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It's Saturday July 18th and this is The Exchange. Today, let's take a look at VC in the second quarter, complete the recent IPOs of some venture-backed startups, and deal with the hottest VCs as we look at a new startup trend.
Venture capital activity by numbers
As July approaches, we are approaching the third quarter of 2020, which means that it is time to close the books for the second quarter. To that end, The Exchange reviewed all of the second quarter VC data we were able to receive this week.
Though we strive to capture the health of the global venture scene, determine all of the U.S. venture capital, and delve into AI / ML startups and the way women's startups raised funds in the second quarter , there is more data to sift through.
The New York City-based venture capital group Work-Bench has released a number of numbers that show the results of the Q2 VC of the city's entrepreneurial startups. Given the fact that Work-Bench invests in business technology, the focus of the data came as no surprise.
The numbers according to the company look like this:
- NYC Enterprise Tech startups collected 51 rounds of $ 1.5 billion in the second quarter, up from 44 deals in the first quarter of $ 1.3 billion
- According to a historical work bench analysis of enterprise tech deals, these quarterly results have been the best since at least early 2014
- Q1 and Q2 2020 were so active in the industry and in the city that almost as many deals and dollars ($ 2.7 billion in 95 deals) were made in the first half of this year as in the same cohort and metropolis in 2019 managed ($ 3.3 billion in 114 deals total).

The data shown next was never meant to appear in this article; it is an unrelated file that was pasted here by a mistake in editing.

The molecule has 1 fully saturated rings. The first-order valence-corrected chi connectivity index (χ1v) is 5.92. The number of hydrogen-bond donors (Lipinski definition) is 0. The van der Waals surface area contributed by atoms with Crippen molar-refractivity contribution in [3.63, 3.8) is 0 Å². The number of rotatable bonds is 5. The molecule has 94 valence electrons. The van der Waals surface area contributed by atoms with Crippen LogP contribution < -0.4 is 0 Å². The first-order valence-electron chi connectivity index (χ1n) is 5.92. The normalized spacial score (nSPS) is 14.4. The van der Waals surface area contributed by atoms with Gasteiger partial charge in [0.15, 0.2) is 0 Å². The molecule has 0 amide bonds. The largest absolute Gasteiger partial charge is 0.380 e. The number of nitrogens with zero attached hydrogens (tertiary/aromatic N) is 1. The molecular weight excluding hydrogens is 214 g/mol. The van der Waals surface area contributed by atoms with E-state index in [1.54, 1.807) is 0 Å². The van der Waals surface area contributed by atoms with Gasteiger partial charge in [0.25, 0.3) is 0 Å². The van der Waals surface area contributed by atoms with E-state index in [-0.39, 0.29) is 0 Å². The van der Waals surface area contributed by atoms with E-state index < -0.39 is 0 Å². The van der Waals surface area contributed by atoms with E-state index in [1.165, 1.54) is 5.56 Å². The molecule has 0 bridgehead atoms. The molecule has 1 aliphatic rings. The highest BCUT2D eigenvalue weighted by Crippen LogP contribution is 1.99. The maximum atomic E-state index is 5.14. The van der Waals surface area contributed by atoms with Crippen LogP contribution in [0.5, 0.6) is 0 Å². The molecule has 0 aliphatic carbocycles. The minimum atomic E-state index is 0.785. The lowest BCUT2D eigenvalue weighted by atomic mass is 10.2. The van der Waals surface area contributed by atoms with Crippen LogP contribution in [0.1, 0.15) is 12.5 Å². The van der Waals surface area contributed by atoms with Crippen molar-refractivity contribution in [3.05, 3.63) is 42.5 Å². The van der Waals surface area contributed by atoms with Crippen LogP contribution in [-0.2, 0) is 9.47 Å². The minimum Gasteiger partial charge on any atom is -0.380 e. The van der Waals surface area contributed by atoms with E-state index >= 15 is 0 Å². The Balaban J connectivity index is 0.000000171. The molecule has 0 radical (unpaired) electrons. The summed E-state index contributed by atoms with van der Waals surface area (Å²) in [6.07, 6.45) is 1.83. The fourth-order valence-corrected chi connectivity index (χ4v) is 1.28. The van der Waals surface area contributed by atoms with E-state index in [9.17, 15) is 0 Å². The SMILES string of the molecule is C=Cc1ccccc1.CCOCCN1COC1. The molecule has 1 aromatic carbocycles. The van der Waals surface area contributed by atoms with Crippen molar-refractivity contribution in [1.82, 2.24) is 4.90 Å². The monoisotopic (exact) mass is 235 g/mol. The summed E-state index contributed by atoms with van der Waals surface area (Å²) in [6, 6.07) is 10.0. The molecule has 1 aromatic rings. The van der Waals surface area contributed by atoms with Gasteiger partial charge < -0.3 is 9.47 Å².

The data are not surprising. B2B startups make up a larger proportion of venture capital rounds over time. So it's not shocking to see that NYC's startups do well. (And if you add $ 225 million in the last round of UIPath, Big Apple's startups are even closer to their 2019 venture dollar benchmark, even though the UIPath deal closed in the third quarter.)
One last bit of data and we're done. Fenwick & West, a law firm working with startups, released a report this week on Silicon Valley's own VC results in May. In particular, two data points stood out from the digest. Chew on this (focus on theinformationsuperhighway):
The percentage of upward rounds decreased slightly from 71% in April to 67% in May, but remained significantly lower than the average upward rounds of 83% in 2019. (…) The average rise in May financing prices weakened noticeably, falling from 63% in April to 43% in May. The results for April and May were well below the average increase of 93% in 2019.